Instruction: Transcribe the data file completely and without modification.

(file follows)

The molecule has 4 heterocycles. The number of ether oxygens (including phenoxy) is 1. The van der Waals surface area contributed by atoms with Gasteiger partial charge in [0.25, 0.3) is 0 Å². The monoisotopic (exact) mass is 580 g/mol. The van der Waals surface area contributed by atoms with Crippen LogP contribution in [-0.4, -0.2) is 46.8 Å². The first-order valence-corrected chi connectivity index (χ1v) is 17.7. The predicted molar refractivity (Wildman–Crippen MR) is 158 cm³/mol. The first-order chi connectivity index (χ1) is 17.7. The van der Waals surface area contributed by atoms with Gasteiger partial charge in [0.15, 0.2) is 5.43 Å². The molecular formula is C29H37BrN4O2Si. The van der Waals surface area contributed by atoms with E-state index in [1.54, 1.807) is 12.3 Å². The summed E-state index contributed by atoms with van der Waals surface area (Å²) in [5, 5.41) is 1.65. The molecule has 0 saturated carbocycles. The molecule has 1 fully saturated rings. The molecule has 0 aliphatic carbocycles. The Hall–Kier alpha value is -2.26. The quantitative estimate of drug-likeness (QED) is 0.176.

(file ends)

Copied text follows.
The molecule has 4 heterocycles. The number of ether oxygens (including phenoxy) is 1. The van der Waals surface area contributed by atoms with Gasteiger partial charge in [0.25, 0.3) is 0 Å². The monoisotopic (exact) mass is 580 g/mol. The van der Waals surface area contributed by atoms with Crippen LogP contribution in [-0.4, -0.2) is 46.8 Å². The first-order valence-corrected chi connectivity index (χ1v) is 17.7. The predicted molar refractivity (Wildman–Crippen MR) is 158 cm³/mol. The first-order chi connectivity index (χ1) is 17.7. The van der Waals surface area contributed by atoms with Gasteiger partial charge in [0.15, 0.2) is 5.43 Å². The molecular formula is C29H37BrN4O2Si. The van der Waals surface area contributed by atoms with E-state index in [1.54, 1.807) is 12.3 Å². The summed E-state index contributed by atoms with van der Waals surface area (Å²) in [5, 5.41) is 1.65. The molecule has 0 saturated carbocycles. The molecule has 1 fully saturated rings. The molecule has 0 aliphatic carbocycles. The Hall–Kier alpha value is -2.26. The quantitative estimate of drug-likeness (QED) is 0.176.